Construction Demand Expected To Continue To Grow In 2018
Arlington, VA - Forty states added construction jobs between November 2016 and November 2017, while 39 states added construction jobs between October and November, according to an analysis by the Associated General Contractors of America of Labor Department data. Association officials noted that firms in most states are adding jobs amid expectations that demand will continue to grow thanks to new tax cuts and regulatory reforms.
“There were robust construction gains in most parts of the country as the economy continues to expand,” said Stephen E. Sandherr, chief executive officer for the association. “Demand should continue to grow as newly enacted tax cuts and regulatory reforms stimulate even more widespread economic growth.”
California added the most construction jobs (48,400 jobs, 6.2 percent) during the past year. Other states adding a high number of new construction jobs for the past 12 months include Florida (41,800 jobs, 8.7 percent); Texas (23,900 jobs, 3.4 percent); New York (12,600 jobs, 3.4 percent) and Pennsylvania (12,000 jobs, 4.6 percent). Nevada (13.8 percent, 10,900 jobs) added the highest percentage of new construction jobs during the past year, followed by Rhode Island (13 percent, 2,400 jobs); New Hampshire (10 percent, 2,600 jobs); Oregon (9.7 percent, 9,100 jobs) and Florida.
Ten states shed construction jobs between November 2016 and November 2017 while construction employment was unchanged in the District of Columbia. Missouri lost the highest number of construction jobs (-6,500 jobs, -5.3 percent), followed by Iowa (-6,100 jobs, -7.5 percent); North Carolina (-3,100 jobs, -1.5 percent) and North Dakota (-1,600 jobs, -4.8 percent). Iowa lost the highest percentage for the year, followed by Missouri; North Dakota; Montana (-3.5 percent, 1,000 jobs) and South Dakota (-1.7 percent, -400 jobs).
Among the 39 states that added construction jobs between October and November, Texas added more than any other state (8,200 jobs, 1.1 percent), followed by Florida (6,200 jobs, 1.2 percent); New York (5,300 jobs, 1.4 percent); Indiana (4,900 jobs, 3.6 percent) and Pennsylvania (3,400 jobs, 1.4 percent). Alaska added the highest percentage of construction jobs for the month (4.5 percent, 700 jobs), followed by Indiana; Nebraska (2.6 percent, 1,300 jobs); Rhode Island (2.5 percent, 500 jobs) and West Virginia (2.5 percent, 800 jobs).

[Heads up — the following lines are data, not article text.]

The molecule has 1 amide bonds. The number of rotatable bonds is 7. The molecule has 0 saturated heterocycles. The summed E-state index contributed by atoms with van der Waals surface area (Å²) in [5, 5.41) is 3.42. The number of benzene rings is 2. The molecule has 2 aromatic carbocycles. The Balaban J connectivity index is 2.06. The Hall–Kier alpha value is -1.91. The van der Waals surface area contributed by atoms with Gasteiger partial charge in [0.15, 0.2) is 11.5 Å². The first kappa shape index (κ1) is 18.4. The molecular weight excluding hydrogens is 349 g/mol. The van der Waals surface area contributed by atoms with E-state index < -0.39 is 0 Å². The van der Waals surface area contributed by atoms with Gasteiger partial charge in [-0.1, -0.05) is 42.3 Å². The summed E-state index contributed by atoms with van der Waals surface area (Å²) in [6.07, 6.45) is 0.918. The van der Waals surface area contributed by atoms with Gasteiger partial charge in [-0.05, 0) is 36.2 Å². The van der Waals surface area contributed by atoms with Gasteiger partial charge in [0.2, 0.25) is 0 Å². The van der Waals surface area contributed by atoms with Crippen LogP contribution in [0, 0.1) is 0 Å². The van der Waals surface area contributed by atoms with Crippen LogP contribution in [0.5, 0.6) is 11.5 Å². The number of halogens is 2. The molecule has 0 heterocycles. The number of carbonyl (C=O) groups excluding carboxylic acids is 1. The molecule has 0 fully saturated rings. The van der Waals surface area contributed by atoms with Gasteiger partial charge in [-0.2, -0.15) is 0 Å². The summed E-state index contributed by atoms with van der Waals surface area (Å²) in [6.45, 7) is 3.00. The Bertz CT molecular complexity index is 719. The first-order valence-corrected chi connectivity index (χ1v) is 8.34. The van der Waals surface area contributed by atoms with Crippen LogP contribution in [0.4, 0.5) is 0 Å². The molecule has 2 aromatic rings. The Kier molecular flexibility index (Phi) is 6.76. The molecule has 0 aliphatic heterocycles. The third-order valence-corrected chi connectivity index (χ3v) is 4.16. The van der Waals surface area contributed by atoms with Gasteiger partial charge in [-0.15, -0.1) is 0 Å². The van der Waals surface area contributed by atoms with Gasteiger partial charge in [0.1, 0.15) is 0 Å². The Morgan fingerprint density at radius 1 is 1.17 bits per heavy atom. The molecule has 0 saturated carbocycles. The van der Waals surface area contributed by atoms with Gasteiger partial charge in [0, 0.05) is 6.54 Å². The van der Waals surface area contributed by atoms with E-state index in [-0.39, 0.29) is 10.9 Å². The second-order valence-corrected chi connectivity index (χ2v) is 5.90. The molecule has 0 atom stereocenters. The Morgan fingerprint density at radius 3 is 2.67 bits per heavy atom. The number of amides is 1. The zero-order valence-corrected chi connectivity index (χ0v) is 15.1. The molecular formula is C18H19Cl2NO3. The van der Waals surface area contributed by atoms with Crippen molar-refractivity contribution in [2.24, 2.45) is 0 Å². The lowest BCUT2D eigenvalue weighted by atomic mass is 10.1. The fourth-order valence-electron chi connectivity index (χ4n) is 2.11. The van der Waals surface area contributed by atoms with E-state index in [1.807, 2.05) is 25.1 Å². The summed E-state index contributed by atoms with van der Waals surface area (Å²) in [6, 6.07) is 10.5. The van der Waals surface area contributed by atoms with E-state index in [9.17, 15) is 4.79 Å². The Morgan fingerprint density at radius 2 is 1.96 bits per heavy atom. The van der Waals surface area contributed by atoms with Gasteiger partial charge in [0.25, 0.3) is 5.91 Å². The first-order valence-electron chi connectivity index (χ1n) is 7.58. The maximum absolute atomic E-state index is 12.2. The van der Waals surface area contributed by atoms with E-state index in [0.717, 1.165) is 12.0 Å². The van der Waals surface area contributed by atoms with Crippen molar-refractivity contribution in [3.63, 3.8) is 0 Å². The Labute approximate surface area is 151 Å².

Eleven states lost construction jobs between October and November, while construction employment was unchanged in D.C. Maryland lost the most construction jobs for the month (-1,900 jobs, -1.1 percent), followed by Oklahoma (-1,400 jobs, -1.7 percent) and Connecticut (-1,300 jobs, -2.2 percent). Vermont (-3.2 percent, -500 jobs) lost the highest percentage of construction jobs, followed by Wyoming (-2.9 percent, -600 jobs) and Montana (-2.2 percent, -600 jobs).
Association officials noted that many construction firms have high expectations for the coming year. They said that as they prepare an annual construction industry outlook the association and Sage Construction and Real Estate will release on January 3rd, it is clear many firms expect the administration’s efforts to reduce regulatory burdens and newly enacted tax cuts will further improve market conditions.
“This is one of the best business climates many firms have experienced in over a decade,” Sandherr said. “While Washington needs to address infrastructure funding, workforce shortages and multi-employer retirement reforms, 2018 looks to be a strong year for the industry.”
View the state employment data by rank and state. View the state employment map.
About The Associated General Contractors Of America
The Associated General Contractors of America (AGC) is a leading association for the construction industry. AGC represents more than 26,000 firms, including over 6,500 of America’s leading general contractors, and over 9,000 specialty-contracting firms. More than 10,500 service providers and suppliers are also associated with AGC, all through a nationwide network of chapters. To learn more, visit www.agc.org.